for(i = 0; i <= pwm_val; i++)
         {
              PWM_TIM4_Set_Duty(i, _PWM_INVERTED, _PWM_CHANNEL3);
              PWM_TIM4_Set_Duty(i, _PWM_NON_INVERTED, _PWM_CHANNEL4);
              delay_us(200);
         }
         for(i = 0; i <= pwm_val; i++)
         {
              PWM_TIM4_Set_Duty(i, _PWM_INVERTED, _PWM_CHANNEL4);
              PWM_TIM3_Set_Duty(i, _PWM_NON_INVERTED, _PWM_CHANNEL1);
              delay_us(200);
         }
         for(i = 0; i <= pwm_val; i++)
         {
              PWM_TIM3_Set_Duty(i, _PWM_INVERTED, _PWM_CHANNEL1);
              PWM_TIM3_Set_Duty(i, _PWM_NON_INVERTED, _PWM_CHANNEL2);
              delay_us(200);
         }
         for(i = 0; i <= pwm_val; i++)
         {
              PWM_TIM3_Set_Duty(i, _PWM_INVERTED, _PWM_CHANNEL2);
              PWM_TIM3_Set_Duty(i, _PWM_NON_INVERTED, _PWM_CHANNEL3);
              delay_us(200);
         }
         for(i = 0; i <= pwm_val; i++)
         {
              PWM_TIM3_Set_Duty(i, _PWM_INVERTED, _PWM_CHANNEL3);
              PWM_TIM3_Set_Duty(i, _PWM_NON_INVERTED, _PWM_CHANNEL4);
              delay_us(200);
         }
         for(i = 0; i <= pwm_val; i++)
         {
              PWM_TIM3_Set_Duty(i, _PWM_INVERTED, _PWM_CHANNEL4);
              PWM_TIM4_Set_Duty(i, _PWM_NON_INVERTED, _PWM_CHANNEL1);
              delay_us(200);
         }
     };
}
 
void setup()
{
     setup_PWMs();
}
 
void setup_PWMs()
{
    unsigned int temp1 = 0;
    unsigned int temp2 = 0;
    
    temp1 = PWM_TIM3_Init(6000);
 
    PWM_TIM3_Set_Duty(0, _PWM_NON_INVERTED, _PWM_CHANNEL1);
    PWM_TIM3_Set_Duty(0, _PWM_NON_INVERTED, _PWM_CHANNEL2);
    PWM_TIM3_Set_Duty(0, _PWM_NON_INVERTED, _PWM_CHANNEL3);
    PWM_TIM3_Set_Duty(0, _PWM_NON_INVERTED, _PWM_CHANNEL4);
 
    PWM_TIM3_Start(_PWM_CHANNEL1, &_GPIO_MODULE_TIM3_CH1_PC6);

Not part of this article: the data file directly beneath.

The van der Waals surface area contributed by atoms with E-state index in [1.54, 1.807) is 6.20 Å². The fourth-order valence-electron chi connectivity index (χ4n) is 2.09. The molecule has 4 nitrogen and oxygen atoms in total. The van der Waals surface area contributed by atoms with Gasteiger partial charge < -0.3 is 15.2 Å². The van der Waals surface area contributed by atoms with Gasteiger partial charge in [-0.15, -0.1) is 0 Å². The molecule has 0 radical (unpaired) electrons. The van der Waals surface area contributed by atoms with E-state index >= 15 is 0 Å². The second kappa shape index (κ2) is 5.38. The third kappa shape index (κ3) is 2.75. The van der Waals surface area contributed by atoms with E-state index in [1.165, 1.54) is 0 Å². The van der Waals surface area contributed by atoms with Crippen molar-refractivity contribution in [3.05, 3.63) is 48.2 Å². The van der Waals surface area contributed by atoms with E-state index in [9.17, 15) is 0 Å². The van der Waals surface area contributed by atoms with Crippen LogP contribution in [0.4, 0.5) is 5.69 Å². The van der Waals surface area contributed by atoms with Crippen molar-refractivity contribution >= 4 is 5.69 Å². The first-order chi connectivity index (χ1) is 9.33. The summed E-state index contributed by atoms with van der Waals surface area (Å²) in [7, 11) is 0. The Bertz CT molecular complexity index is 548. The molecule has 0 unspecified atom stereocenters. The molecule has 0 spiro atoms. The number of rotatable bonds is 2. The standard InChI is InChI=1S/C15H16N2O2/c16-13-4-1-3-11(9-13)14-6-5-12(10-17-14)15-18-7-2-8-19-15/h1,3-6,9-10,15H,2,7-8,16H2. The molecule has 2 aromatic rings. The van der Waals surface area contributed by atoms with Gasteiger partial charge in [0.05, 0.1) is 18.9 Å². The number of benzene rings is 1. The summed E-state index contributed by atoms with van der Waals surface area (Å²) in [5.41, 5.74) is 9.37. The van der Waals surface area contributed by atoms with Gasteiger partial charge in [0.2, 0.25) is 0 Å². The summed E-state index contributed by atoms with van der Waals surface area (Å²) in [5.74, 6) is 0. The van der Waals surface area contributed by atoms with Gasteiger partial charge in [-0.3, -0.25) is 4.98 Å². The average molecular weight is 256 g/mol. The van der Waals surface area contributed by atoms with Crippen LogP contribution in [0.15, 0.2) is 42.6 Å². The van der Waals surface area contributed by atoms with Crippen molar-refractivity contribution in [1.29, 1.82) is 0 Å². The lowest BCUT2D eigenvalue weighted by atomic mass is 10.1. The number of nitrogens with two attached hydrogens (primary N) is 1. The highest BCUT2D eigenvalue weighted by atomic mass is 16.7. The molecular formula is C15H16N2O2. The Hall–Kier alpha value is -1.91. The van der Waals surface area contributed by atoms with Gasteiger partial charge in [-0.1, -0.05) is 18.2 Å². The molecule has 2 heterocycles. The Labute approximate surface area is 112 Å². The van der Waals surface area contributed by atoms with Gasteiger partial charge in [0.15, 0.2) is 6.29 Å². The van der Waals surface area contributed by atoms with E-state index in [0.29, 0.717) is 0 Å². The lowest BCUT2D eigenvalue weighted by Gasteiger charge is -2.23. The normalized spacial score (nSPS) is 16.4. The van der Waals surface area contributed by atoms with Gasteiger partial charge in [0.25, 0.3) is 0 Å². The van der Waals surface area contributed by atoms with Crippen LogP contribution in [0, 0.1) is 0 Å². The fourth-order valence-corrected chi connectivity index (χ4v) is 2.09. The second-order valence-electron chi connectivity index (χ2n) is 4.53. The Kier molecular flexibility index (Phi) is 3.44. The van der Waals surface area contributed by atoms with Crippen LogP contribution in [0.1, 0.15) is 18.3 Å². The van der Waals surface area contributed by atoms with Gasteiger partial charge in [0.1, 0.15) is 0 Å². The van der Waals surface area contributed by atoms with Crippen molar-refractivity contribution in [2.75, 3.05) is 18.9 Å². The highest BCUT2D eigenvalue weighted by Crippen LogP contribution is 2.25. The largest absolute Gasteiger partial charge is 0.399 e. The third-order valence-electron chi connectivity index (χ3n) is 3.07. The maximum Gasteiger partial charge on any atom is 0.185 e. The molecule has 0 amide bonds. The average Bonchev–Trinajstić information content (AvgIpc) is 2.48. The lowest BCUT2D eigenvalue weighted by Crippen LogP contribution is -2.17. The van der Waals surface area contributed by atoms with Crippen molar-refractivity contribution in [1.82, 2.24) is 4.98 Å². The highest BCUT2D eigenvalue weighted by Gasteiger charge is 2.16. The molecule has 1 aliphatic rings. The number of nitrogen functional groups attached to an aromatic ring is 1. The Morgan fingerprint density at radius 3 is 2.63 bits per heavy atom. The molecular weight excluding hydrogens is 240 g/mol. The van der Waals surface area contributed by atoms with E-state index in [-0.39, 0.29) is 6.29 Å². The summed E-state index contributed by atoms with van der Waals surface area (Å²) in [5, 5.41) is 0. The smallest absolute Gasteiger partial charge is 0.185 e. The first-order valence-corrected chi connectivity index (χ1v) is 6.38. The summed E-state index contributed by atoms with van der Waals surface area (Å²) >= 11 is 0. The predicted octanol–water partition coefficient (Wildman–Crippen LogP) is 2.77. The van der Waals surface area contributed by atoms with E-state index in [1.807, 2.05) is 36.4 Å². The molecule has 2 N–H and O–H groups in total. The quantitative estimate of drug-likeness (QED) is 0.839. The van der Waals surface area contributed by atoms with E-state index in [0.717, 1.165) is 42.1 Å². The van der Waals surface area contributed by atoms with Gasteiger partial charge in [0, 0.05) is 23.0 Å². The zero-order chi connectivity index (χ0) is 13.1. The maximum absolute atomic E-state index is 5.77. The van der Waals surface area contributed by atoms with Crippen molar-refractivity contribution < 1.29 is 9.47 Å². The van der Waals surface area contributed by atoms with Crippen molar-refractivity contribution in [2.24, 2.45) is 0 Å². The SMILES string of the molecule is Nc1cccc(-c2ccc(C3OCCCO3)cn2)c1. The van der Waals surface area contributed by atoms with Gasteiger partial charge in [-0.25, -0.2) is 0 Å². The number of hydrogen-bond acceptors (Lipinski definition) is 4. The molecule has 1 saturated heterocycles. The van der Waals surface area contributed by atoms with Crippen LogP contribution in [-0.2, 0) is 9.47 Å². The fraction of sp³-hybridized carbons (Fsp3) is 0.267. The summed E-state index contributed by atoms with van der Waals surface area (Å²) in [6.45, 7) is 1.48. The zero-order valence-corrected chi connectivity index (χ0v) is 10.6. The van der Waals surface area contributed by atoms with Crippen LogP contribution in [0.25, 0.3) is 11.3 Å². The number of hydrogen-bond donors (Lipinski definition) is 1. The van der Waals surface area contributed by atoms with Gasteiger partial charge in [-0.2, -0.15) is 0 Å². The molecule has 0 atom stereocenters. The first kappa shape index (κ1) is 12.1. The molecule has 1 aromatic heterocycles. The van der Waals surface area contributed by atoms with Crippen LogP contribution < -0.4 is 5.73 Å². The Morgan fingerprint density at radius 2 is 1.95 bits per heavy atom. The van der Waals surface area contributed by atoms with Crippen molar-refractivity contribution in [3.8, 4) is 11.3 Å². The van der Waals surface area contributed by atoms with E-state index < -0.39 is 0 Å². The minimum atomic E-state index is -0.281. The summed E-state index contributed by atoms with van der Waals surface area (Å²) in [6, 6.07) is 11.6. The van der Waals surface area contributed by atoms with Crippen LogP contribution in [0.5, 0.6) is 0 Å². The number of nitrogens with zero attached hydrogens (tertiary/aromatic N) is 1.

PWM_TIM3_Start(_PWM_CHANNEL2, &_GPIO_MODULE_TIM3_CH2_PC7);
    PWM_TIM3_Start(_PWM_CHANNEL3, &_GPIO_MODULE_TIM3_CH3_PC8);
    PWM_TIM3_Start(_PWM_CHANNEL4, &_GPIO_MODULE_TIM3_CH4_PC9);
    
    temp2 = PWM_TIM4_Init(6000);
 
    PWM_TIM4_Set_Duty(0, _PWM_NON_INVERTED, _PWM_CHANNEL1);
    PWM_TIM4_Set_Duty(0, _PWM_NON_INVERTED, _PWM_CHANNEL2);
    PWM_TIM4_Set_Duty(0, _PWM_NON_INVERTED, _PWM_CHANNEL3);
    PWM_TIM4_Set_Duty(0, _PWM_NON_INVERTED, _PWM_CHANNEL4);
 
    PWM_TIM4_Start(_PWM_CHANNEL1, &_GPIO_MODULE_TIM4_CH1_PB6);
    PWM_TIM4_Start(_PWM_CHANNEL2, &_GPIO_MODULE_TIM4_CH2_PB7);
    PWM_TIM4_Start(_PWM_CHANNEL3, &_GPIO_MODULE_TIM4_CH3_PB8);
    PWM_TIM4_Start(_PWM_CHANNEL4, &_GPIO_MODULE_TIM4_CH4_PB9);
 
    if(temp2 >= temp1)
    {
        pwm_val = temp2;
    }
    else
    {
        pwm_val = temp1;
    }
}

20151030_130711 20151030_130714

Demo video link: https://www.youtube.com/watch?v=uxBXF32cAgQ.

There are few limitations of the PWM library. One is the inability to support complementary PWMs and its related stuffs in advance timers. Secondly unlike most other MCUs, maximum PWM duty cycle needs to be read in the software as there’s no fixed timer count value that corresponds to this. Thus you will need to know this value either with a USART or a LCD even if you are not planning to use one in your project. Now this is where we pay the price of getting things easily. Basically it is not MikroE’s fault. STM32 timers are made in such a way and we’ll see why in the next example codes.